Everything else is still telling me that the EUR short / USD long story is intact, however. As mentioned above, I don't attach a lot of value to Mr Navarro's comments anyway. It's more significant to me that EURUSD further decoupled from interest-rate differentials today (I think it will revert back soon) and that speculative EUR shorts ("smart money") have declined yet another week. That means market positioning is less extreme, thus permitting another extended move lower.

Open positions as of 31/01/2017 9:17pm CET:
EURTRY short from 4.0524, unrealized return: -0.26%

Realized YTD return: +0.7% from 2 trades
Total YTD return: +0.44% from 3 trades

Draghi to serenade markets today, likely non-event

Mario Draghi will preach his usual sermon of persistent risks to the growth outlook today. Like most analysts, I don't expect any changes in the ECB's rhetoric. Draghi & Co. will likely resist changes to their outlook for policy rates or the APP despite the recent uptick in inflation.

With Yellen signalling "a few" rate hikes per year through 2019, this is the ECB's chance to keep the EUR at the current low or even lower levels vis-à-vis the USD. I'm not paying a lot of attention to Trump's statement that the USD was too strong, by the way, because the dollar's path will be determined by the Fed, not by the tweeting POTUS.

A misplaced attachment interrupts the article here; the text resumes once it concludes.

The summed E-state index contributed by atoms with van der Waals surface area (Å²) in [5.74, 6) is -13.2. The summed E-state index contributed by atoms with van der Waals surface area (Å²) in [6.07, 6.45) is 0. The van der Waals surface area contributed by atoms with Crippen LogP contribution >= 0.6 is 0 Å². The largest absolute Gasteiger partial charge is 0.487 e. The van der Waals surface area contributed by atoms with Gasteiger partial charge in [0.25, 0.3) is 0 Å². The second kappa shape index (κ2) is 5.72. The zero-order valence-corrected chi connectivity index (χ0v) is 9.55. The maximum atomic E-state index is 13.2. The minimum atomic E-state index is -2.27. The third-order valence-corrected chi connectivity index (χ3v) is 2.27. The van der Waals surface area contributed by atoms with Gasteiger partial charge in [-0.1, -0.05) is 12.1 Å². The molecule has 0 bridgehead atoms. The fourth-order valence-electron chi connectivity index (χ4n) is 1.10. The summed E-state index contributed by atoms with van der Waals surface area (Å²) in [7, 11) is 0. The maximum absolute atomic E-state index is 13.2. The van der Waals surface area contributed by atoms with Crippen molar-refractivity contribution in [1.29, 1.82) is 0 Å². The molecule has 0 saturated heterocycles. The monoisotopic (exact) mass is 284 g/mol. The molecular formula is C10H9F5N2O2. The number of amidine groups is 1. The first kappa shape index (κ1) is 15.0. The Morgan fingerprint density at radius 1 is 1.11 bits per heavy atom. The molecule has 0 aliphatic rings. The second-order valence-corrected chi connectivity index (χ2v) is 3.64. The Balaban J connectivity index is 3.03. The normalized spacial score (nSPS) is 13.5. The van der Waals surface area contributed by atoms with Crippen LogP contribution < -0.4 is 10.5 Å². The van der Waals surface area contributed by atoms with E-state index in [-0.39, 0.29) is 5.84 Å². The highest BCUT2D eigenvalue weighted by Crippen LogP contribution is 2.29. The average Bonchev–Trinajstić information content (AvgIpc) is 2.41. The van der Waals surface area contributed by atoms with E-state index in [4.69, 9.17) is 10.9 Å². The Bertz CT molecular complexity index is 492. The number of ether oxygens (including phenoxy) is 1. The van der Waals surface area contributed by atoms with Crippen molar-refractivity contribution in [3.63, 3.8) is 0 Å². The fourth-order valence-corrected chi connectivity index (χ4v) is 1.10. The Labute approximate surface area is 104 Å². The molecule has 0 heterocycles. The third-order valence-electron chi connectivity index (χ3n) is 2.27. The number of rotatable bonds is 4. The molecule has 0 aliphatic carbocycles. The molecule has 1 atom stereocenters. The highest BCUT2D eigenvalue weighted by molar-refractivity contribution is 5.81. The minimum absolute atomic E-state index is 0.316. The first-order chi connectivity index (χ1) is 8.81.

Open positions as of 19/01/2017 9:00am CET: Flat

Realized YTD return: +0.7% from 2 trades

The dollar will be stronger going forward

My frequent readers know by now that I've been very vocal about US dollar strength throughout this year. It is true that there have been many a times during the past 12 months when the dollar depreciated against the euro and, in particular, against the Japanese yen. That was usually the case when the Federal Reserve kept the market guessing about its future policy moves, including the timing of its first interest rate hike, or when the European Central Bank could not persuade the market of its capability to sustainably increase inflation through its monetary policies, such as negative interest rates and extensive quantitative easing programmes. However, no matter how tenacious the dollar's sideways range has been (just look at EURUSD, which had been stagnating since April 2015), I've always stuck with my conviction that the US dollar would ultimately emerge from this inconvenient bout of range trading as the stronger currency in comparison to the rest of the G10 currency basket.